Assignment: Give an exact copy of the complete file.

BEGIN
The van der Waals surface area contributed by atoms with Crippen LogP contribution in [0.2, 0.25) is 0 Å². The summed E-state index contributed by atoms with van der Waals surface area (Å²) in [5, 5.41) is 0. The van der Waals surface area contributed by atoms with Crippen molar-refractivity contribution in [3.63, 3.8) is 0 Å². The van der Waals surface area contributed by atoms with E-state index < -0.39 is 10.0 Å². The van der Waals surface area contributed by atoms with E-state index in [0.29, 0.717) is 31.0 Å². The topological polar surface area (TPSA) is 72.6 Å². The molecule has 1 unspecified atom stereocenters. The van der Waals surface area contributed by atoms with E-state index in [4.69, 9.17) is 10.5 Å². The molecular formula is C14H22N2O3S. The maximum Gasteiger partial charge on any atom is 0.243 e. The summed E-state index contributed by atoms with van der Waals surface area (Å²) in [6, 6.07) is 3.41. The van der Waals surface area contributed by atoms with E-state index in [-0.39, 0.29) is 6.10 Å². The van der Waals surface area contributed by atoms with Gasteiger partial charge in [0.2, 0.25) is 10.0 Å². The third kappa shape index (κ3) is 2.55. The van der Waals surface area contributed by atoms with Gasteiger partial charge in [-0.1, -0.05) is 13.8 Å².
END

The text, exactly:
The van der Waals surface area contributed by atoms with Crippen LogP contribution in [0.2, 0.25) is 0 Å². The summed E-state index contributed by atoms with van der Waals surface area (Å²) in [5, 5.41) is 0. The van der Waals surface area contributed by atoms with Crippen molar-refractivity contribution in [3.63, 3.8) is 0 Å². The van der Waals surface area contributed by atoms with E-state index < -0.39 is 10.0 Å². The van der Waals surface area contributed by atoms with E-state index in [0.29, 0.717) is 31.0 Å². The topological polar surface area (TPSA) is 72.6 Å². The molecule has 1 unspecified atom stereocenters. The van der Waals surface area contributed by atoms with E-state index in [4.69, 9.17) is 10.5 Å². The molecular formula is C14H22N2O3S. The maximum Gasteiger partial charge on any atom is 0.243 e. The summed E-state index contributed by atoms with van der Waals surface area (Å²) in [6, 6.07) is 3.41. The van der Waals surface area contributed by atoms with E-state index in [-0.39, 0.29) is 6.10 Å². The van der Waals surface area contributed by atoms with Gasteiger partial charge in [0.2, 0.25) is 10.0 Å². The third kappa shape index (κ3) is 2.55. The van der Waals surface area contributed by atoms with Gasteiger partial charge in [-0.1, -0.05) is 13.8 Å².